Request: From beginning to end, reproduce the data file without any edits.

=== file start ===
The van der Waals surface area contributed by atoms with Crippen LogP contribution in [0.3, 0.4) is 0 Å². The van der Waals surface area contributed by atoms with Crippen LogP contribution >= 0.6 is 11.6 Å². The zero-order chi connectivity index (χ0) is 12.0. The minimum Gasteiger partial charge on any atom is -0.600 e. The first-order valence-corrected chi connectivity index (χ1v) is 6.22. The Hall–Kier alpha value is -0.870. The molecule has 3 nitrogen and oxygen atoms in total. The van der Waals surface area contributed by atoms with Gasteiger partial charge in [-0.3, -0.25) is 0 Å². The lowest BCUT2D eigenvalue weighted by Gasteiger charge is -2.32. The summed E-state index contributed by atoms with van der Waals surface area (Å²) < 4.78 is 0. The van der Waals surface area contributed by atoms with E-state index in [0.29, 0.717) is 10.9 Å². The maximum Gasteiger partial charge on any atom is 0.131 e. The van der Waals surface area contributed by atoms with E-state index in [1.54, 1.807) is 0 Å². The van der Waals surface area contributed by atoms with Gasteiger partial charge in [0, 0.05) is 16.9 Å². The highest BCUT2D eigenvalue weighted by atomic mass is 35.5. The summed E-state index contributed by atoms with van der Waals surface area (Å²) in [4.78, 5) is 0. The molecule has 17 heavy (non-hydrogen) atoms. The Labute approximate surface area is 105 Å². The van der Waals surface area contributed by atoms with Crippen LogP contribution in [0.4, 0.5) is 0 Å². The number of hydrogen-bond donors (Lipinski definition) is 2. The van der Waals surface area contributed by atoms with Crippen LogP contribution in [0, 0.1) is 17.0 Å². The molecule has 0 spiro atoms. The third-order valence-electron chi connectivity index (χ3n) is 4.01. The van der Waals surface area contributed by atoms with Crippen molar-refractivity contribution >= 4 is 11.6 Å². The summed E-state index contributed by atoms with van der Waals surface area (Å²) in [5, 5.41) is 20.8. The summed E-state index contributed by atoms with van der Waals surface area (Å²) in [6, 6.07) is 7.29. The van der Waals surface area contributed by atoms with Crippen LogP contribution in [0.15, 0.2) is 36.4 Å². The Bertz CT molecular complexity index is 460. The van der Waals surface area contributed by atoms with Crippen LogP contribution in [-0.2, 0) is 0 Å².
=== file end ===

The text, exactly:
The van der Waals surface area contributed by atoms with Crippen LogP contribution in [0.3, 0.4) is 0 Å². The van der Waals surface area contributed by atoms with Crippen LogP contribution >= 0.6 is 11.6 Å². The zero-order chi connectivity index (χ0) is 12.0. The minimum Gasteiger partial charge on any atom is -0.600 e. The first-order valence-corrected chi connectivity index (χ1v) is 6.22. The Hall–Kier alpha value is -0.870. The molecule has 3 nitrogen and oxygen atoms in total. The van der Waals surface area contributed by atoms with Gasteiger partial charge in [-0.3, -0.25) is 0 Å². The lowest BCUT2D eigenvalue weighted by Gasteiger charge is -2.32. The summed E-state index contributed by atoms with van der Waals surface area (Å²) < 4.78 is 0. The van der Waals surface area contributed by atoms with E-state index in [0.29, 0.717) is 10.9 Å². The maximum Gasteiger partial charge on any atom is 0.131 e. The van der Waals surface area contributed by atoms with E-state index in [1.54, 1.807) is 0 Å². The van der Waals surface area contributed by atoms with Gasteiger partial charge in [0, 0.05) is 16.9 Å². The highest BCUT2D eigenvalue weighted by atomic mass is 35.5. The summed E-state index contributed by atoms with van der Waals surface area (Å²) in [4.78, 5) is 0. The molecule has 17 heavy (non-hydrogen) atoms. The Labute approximate surface area is 105 Å². The van der Waals surface area contributed by atoms with Crippen LogP contribution in [0.4, 0.5) is 0 Å². The number of hydrogen-bond donors (Lipinski definition) is 2. The van der Waals surface area contributed by atoms with Crippen LogP contribution in [0, 0.1) is 17.0 Å². The molecule has 0 spiro atoms. The third-order valence-electron chi connectivity index (χ3n) is 4.01. The van der Waals surface area contributed by atoms with Crippen molar-refractivity contribution >= 4 is 11.6 Å². The summed E-state index contributed by atoms with van der Waals surface area (Å²) in [5, 5.41) is 20.8. The summed E-state index contributed by atoms with van der Waals surface area (Å²) in [6, 6.07) is 7.29. The van der Waals surface area contributed by atoms with Crippen LogP contribution in [0.15, 0.2) is 36.4 Å². The Bertz CT molecular complexity index is 460. The van der Waals surface area contributed by atoms with Crippen LogP contribution in [-0.2, 0) is 0 Å².